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8 Hot Jobs to Land in 2013 and Beyond

Unemployment figures in the U.S. continue to dip. As of February, 7.7 percent, or 12 million people, were out of work. Those are still a lot of slots to fill.

And while work is still hard to come by, some jobs are easier to land than others -- that is, if you have the right skill set and education.

Many of the fast-growing careers are in the health care field, says Laurence Shatkin, co-author of "Best Jobs for the 21st Century."

"The major trends are the aging of the population and improved technology that have created remedies for various medical conditions," Shatkin says. Add to these trends the Affordable Care Act, aka Obamacare, where more people have access to health care, and you have an expanding market for health care workers.

Jobs in the business sector are also on the upswing as the economy slowly recovers, says Lynne Sarikas, director of the MBA Career Center at the D'Amore-McKim School of Business at Northeastern University in Boston. Sarikas warns that hiring managers are still skittish: "Hiring will be deliberate and cautious."

Here are the eight of the fastest-growing careers for 2013, according to the U.S. Bureau of Labor Statistics' Occupational Outlook Handbook. These jobs are expected to continue their upward trajectory into 2020. Average salaries, expected growth and minimum education requirements are from the BLS.

1. Biomedical engineer
Expected growth (2010-2020): 62 percent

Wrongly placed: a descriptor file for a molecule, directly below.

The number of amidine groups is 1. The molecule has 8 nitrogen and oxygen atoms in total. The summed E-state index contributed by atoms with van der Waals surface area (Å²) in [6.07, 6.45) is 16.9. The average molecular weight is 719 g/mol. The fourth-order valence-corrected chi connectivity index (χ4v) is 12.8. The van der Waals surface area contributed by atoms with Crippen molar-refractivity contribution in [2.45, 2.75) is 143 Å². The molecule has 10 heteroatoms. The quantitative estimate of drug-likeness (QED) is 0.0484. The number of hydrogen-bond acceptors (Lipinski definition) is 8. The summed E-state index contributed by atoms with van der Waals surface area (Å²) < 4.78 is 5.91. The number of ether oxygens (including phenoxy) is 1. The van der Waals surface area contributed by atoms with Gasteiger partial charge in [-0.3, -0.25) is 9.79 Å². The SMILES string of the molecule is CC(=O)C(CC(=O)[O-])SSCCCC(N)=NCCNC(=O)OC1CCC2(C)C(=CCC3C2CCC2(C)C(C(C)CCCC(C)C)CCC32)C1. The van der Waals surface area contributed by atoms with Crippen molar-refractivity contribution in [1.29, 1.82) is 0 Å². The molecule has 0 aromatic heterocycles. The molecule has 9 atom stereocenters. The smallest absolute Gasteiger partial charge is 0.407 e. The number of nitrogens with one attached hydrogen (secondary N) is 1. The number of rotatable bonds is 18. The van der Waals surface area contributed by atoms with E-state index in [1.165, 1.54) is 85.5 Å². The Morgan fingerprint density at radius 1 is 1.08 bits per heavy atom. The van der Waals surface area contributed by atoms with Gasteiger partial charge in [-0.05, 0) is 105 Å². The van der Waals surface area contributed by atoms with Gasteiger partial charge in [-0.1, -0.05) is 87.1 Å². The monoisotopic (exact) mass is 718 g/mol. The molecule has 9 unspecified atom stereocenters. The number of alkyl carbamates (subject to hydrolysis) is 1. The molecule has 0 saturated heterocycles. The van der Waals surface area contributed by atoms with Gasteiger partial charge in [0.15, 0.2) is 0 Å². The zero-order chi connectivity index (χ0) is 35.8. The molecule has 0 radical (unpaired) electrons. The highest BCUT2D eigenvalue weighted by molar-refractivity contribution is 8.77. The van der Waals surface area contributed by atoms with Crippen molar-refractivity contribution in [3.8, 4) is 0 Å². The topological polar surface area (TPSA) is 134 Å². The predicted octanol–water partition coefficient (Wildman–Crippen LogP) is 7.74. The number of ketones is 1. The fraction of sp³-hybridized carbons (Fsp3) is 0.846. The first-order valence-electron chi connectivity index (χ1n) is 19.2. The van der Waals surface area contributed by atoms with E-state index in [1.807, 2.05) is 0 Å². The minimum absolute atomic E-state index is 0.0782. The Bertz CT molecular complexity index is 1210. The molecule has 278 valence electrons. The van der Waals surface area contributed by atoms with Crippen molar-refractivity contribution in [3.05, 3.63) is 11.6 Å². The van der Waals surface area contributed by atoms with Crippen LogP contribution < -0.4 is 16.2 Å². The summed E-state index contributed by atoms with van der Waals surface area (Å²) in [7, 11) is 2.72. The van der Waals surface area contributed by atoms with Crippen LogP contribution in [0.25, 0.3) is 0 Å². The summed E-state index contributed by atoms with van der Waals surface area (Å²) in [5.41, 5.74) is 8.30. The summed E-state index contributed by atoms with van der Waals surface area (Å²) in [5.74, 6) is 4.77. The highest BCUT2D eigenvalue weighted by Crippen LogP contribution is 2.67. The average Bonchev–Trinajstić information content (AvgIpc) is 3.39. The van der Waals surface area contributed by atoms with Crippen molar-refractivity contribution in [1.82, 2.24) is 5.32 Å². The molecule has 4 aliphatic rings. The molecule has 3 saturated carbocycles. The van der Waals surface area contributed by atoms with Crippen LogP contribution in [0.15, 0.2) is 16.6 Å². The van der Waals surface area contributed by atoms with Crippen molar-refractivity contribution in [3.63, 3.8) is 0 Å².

Average annual salary: $81,540
Minimum education: Bachelor's degree

If you have an aptitude for engineering, enjoy being in a health care environment and have a yen to engineer body parts, you might consider a career in biomedical engineering, a field that is booming because of the leaps in medical technology.

"We are now finding ways to engineer replacement parts for our bodies … such as artificial hearts, retinas, knees and hip joints," Shatkin says. "The technology to do this has arrived, and people are getting older and need these replacements."

Shatkin says that while engineering replacement body parts is a fast-growing field, it is growing from a small base. According to the BLS, there were 15,700 biomedical engineers employed in 2010. That's expected to increase by 9,700 jobs by 2020.

"It is a small field, but there is a lot of opportunity for those who have these skills," Shatkin says.

Biomedical engineers can work in a variety of industries including hospitals, universities, research facilities, manufacturing, teaching and government regulatory agencies.

2. Veterinary technologist or technician
Expected growth (2010-2020): 52 percent
Average annual salary: $29,710
Minimum education: Associate degree (technicians); bachelor's degree (technologists)

As more people treat their pets as members of the family, their furry friends are also receiving the benefits of advanced human health care.

"Blood tests typically part of human testing, such as those that look at liver and kidney functioning, (are) becoming routine for older pets," Shatkin says.

Veterinary technologists and technicians perform the bulk of this kind of lab work from taking blood, urine and stool samples to analyzing the results. They also work closely with the veterinarian to restrain animals and assist in surgery.